Five Things to Know If You're Thinking About Getting a Pet Rabbit
By Josh Kupecki,
11:11AM, Mon. Feb. 19, 2018
Dogs and cats are great, of course, but ferrets are a smelly handful, and goldfish mostly just provide a one-sided therapy session for lonely people. Hamsters are fine, but they have a dead stare about them that is a bit unnerving, and the less said about snakes the better.
But if I may humbly offer up a suggestion, consider the rabbit. Perhaps not for dinner, but as a furry companion to love and cherish. House rabbits can be a wonderful addition to your life, full of snuggles, scratches, and randomly running at full speed down the hallway and then jumping on your lap while you’re sitting on the couch just trying to watch Celebrity Big Brother. That’s love right there. But before you start envisioning the social media accolades you think you will receive by posting endless photos of you and your bunny (outfits help, btw), there’s some things you need to know.
1) Picking Out Your Bunny
First off, don’t go to breeders, go to shelters. There are an inordinate amount of rabbits who get abandoned by jerk owners who “set them free.” The House Rabbit Resource Network is a wonderful place to start, but other animal shelters take in rabbits, as well. On that note, you should have a veterinarian in mind beforehand, as some physicians don’t treat them. And lastly, it is recommended for first-timers to have a rabbit over a year old. The babies seem cute, but once they get into puberty, it’s a whole new ballgame. Which brings us to:
2) Bunny Proofing
Guess what? For some inexplicable reason, rabbits like to chew on stuff. Like, all kinds of stuff: wires and magazines and that limited edition Cat Power EP, for example. Wires are bad and you should hide them or cover them with plastic. As for the rest, it’s a good idea to shower the place with random toys and mats for them to snack on. Your house may look like someone set a bomb off in a Pier 1 Imports, but at least your comic books are safe.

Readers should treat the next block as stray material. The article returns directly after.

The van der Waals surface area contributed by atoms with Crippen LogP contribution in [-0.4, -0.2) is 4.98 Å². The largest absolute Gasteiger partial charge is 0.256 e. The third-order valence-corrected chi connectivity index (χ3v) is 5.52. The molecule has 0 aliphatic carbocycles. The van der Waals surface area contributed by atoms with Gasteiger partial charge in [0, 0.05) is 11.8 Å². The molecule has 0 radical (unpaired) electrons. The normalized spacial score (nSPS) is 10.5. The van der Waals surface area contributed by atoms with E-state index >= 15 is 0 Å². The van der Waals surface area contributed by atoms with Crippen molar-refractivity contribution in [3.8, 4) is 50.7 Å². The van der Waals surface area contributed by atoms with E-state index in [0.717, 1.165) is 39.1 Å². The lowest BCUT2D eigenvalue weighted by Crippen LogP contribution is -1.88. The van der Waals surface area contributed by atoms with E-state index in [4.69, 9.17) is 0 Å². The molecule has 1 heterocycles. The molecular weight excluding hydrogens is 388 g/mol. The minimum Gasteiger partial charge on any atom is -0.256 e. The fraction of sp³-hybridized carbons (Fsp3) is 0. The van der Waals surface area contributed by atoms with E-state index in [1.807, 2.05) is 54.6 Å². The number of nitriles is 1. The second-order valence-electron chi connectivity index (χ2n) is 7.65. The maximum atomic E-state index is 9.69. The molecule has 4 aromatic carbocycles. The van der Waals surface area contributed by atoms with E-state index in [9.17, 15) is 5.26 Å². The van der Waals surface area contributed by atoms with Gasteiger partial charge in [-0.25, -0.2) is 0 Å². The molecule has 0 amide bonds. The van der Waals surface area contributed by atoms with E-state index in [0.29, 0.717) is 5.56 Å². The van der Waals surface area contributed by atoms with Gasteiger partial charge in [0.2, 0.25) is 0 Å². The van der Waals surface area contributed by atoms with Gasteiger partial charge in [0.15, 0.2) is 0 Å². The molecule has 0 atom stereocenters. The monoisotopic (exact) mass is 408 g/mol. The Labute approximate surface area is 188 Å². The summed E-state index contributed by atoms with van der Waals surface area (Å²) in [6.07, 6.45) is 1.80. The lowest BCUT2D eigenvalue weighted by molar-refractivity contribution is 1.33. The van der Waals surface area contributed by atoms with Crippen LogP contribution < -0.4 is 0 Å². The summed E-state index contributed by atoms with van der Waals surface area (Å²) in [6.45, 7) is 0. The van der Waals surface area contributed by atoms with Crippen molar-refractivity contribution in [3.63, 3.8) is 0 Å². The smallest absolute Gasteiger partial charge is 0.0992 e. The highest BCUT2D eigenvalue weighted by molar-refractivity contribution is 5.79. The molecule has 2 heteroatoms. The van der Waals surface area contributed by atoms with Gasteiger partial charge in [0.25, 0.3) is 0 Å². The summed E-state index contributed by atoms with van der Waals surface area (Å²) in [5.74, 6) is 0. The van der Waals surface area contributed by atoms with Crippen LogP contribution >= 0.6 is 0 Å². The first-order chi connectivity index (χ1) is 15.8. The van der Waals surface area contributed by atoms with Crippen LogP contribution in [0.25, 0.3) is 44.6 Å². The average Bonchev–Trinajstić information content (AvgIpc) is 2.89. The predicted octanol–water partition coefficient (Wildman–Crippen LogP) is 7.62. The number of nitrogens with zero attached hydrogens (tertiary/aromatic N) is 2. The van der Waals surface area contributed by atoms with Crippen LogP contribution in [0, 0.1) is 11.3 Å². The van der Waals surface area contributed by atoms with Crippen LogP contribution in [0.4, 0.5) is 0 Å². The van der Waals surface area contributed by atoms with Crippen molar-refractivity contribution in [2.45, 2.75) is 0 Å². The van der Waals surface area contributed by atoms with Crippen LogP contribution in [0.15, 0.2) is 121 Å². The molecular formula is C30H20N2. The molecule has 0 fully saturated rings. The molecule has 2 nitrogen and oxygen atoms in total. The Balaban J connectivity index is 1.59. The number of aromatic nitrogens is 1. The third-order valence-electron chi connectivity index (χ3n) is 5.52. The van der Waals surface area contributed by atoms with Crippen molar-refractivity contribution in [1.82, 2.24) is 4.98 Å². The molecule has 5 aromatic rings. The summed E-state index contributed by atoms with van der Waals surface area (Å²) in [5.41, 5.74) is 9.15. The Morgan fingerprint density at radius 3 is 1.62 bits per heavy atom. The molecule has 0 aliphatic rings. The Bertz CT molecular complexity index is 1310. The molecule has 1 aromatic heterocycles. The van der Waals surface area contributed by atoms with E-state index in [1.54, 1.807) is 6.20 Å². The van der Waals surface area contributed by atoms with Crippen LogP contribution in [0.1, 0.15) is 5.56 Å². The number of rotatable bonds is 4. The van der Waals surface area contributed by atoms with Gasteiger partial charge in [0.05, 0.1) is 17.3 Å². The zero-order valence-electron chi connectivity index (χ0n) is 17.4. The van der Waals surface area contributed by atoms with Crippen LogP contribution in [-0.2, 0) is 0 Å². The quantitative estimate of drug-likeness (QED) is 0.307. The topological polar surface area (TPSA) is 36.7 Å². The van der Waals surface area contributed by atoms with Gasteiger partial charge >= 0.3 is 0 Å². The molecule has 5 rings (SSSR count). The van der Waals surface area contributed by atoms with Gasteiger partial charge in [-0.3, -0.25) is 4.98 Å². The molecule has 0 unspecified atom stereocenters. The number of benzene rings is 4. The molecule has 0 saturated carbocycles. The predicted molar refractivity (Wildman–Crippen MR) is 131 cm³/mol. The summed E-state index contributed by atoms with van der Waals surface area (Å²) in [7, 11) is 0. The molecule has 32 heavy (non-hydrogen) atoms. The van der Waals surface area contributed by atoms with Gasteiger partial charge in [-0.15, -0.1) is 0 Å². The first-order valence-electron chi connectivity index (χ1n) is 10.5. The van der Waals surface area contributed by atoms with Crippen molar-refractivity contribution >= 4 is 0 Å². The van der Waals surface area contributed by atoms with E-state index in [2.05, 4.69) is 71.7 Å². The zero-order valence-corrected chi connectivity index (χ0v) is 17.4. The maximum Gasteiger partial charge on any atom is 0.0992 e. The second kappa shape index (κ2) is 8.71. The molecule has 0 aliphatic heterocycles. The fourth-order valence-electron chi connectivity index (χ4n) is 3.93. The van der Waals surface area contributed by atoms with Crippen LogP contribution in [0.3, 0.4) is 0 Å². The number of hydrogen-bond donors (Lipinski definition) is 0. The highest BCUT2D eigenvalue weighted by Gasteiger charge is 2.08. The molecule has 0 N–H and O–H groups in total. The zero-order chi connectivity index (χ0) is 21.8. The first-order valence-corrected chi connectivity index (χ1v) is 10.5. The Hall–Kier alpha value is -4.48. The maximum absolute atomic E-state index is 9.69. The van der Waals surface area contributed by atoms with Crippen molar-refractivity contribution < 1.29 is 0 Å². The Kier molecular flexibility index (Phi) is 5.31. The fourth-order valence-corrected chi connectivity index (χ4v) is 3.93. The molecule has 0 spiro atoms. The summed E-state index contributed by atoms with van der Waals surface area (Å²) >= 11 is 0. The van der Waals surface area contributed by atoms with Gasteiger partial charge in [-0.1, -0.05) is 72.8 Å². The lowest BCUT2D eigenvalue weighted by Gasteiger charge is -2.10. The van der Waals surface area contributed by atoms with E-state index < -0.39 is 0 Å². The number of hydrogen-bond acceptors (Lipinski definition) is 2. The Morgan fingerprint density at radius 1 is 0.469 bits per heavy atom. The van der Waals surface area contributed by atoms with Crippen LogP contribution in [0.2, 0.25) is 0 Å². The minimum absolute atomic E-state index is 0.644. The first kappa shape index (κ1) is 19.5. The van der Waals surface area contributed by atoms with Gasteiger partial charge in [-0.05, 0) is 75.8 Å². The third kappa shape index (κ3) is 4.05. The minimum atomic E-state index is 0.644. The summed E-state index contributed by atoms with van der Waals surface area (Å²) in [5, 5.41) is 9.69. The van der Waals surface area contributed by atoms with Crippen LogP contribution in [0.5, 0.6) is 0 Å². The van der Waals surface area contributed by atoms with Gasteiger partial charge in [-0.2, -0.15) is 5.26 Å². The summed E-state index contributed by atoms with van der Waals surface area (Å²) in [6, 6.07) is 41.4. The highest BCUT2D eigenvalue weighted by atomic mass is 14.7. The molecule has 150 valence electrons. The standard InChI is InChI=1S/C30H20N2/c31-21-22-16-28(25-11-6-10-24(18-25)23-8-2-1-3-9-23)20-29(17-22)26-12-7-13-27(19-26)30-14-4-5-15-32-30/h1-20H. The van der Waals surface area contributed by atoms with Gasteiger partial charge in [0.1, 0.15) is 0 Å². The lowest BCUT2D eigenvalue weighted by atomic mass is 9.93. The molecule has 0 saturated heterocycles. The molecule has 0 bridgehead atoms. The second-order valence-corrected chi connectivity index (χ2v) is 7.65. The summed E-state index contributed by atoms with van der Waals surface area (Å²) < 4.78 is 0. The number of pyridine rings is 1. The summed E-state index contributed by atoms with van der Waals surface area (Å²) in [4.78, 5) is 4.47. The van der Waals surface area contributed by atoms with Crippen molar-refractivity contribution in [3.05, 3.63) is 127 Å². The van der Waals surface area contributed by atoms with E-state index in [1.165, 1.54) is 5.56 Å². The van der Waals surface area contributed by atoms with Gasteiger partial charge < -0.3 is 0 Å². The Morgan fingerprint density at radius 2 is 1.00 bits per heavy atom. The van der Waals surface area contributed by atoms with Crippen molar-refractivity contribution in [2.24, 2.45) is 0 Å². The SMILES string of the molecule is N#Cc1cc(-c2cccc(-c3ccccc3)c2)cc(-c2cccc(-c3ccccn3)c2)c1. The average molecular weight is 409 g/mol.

3) Safe Space
Whether it’s a cage or an area of the home, bunnies need a dedicated safe space that belongs to them. A cage is best for newbies, and it is not recommended to leave your house rabbit unattended if you are gone for long periods of time. Bunnies can be a bit skittish sometimes and need a warren to call their own.
4) Observe & Report
Since bunnies are prey animals, they tend not to exhibit any signs of illness, so a routine can be important in determining if you've got a sick rabbit. Lack of appetite and continued lethargy are sure signs you need to seek a vet. One of the cool things about owning a house rabbit is that their poops are basically little pellets of hay, so cleanup is a breeze. But if they don’t look like spilled Cocoa Puffs, you know something is amiss.
5) Love & Attention
Like you really needed this one anyway, but bunnies are social creatures who form strong bonds and need affection and attention. Don’t leave them locked up too long (they are not dolls), and give them opportunities to run around and do that amazing hop thing they do called “binkies.” Having lived with a dog, a cat, three pot-bellied pigs, and a goat (the betta fish doesn’t count), living with a rabbit has been a singular experience that I’ll not forget, and if you have any interest in it, you won’t regret it, either.
A special thanks to Dr. J. A. Lauer for assistance in this story.